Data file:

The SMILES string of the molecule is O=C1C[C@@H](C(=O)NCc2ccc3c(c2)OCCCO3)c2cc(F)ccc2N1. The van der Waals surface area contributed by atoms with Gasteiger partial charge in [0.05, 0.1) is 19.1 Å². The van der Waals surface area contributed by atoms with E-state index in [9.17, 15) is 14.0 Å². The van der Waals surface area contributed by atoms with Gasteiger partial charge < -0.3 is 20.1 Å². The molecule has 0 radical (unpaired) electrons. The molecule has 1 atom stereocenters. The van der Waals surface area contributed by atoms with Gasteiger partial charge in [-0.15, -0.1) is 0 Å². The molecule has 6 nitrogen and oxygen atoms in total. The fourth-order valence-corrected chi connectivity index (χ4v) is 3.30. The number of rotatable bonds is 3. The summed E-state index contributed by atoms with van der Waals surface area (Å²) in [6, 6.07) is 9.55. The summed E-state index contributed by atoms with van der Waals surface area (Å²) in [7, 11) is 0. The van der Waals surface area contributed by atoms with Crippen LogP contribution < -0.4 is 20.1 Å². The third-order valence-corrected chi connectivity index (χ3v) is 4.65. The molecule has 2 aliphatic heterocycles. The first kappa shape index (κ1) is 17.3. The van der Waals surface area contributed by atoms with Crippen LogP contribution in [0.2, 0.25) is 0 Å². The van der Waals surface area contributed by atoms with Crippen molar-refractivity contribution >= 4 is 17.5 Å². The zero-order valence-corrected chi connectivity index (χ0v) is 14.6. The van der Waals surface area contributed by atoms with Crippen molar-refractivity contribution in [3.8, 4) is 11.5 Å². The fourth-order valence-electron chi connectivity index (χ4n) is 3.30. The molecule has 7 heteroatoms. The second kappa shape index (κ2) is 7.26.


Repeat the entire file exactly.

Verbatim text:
The SMILES string of the molecule is O=C1C[C@@H](C(=O)NCc2ccc3c(c2)OCCCO3)c2cc(F)ccc2N1. The van der Waals surface area contributed by atoms with Gasteiger partial charge in [0.05, 0.1) is 19.1 Å². The van der Waals surface area contributed by atoms with E-state index in [9.17, 15) is 14.0 Å². The van der Waals surface area contributed by atoms with Gasteiger partial charge < -0.3 is 20.1 Å². The molecule has 0 radical (unpaired) electrons. The molecule has 1 atom stereocenters. The van der Waals surface area contributed by atoms with Gasteiger partial charge in [-0.15, -0.1) is 0 Å². The molecule has 6 nitrogen and oxygen atoms in total. The fourth-order valence-corrected chi connectivity index (χ4v) is 3.30. The number of rotatable bonds is 3. The summed E-state index contributed by atoms with van der Waals surface area (Å²) in [6, 6.07) is 9.55. The summed E-state index contributed by atoms with van der Waals surface area (Å²) in [7, 11) is 0. The van der Waals surface area contributed by atoms with Crippen LogP contribution < -0.4 is 20.1 Å². The third-order valence-corrected chi connectivity index (χ3v) is 4.65. The molecule has 2 aliphatic heterocycles. The first kappa shape index (κ1) is 17.3. The van der Waals surface area contributed by atoms with Crippen LogP contribution in [0.2, 0.25) is 0 Å². The van der Waals surface area contributed by atoms with Crippen molar-refractivity contribution >= 4 is 17.5 Å². The zero-order valence-corrected chi connectivity index (χ0v) is 14.6. The van der Waals surface area contributed by atoms with Crippen molar-refractivity contribution in [3.8, 4) is 11.5 Å². The fourth-order valence-electron chi connectivity index (χ4n) is 3.30. The molecule has 7 heteroatoms. The second kappa shape index (κ2) is 7.26.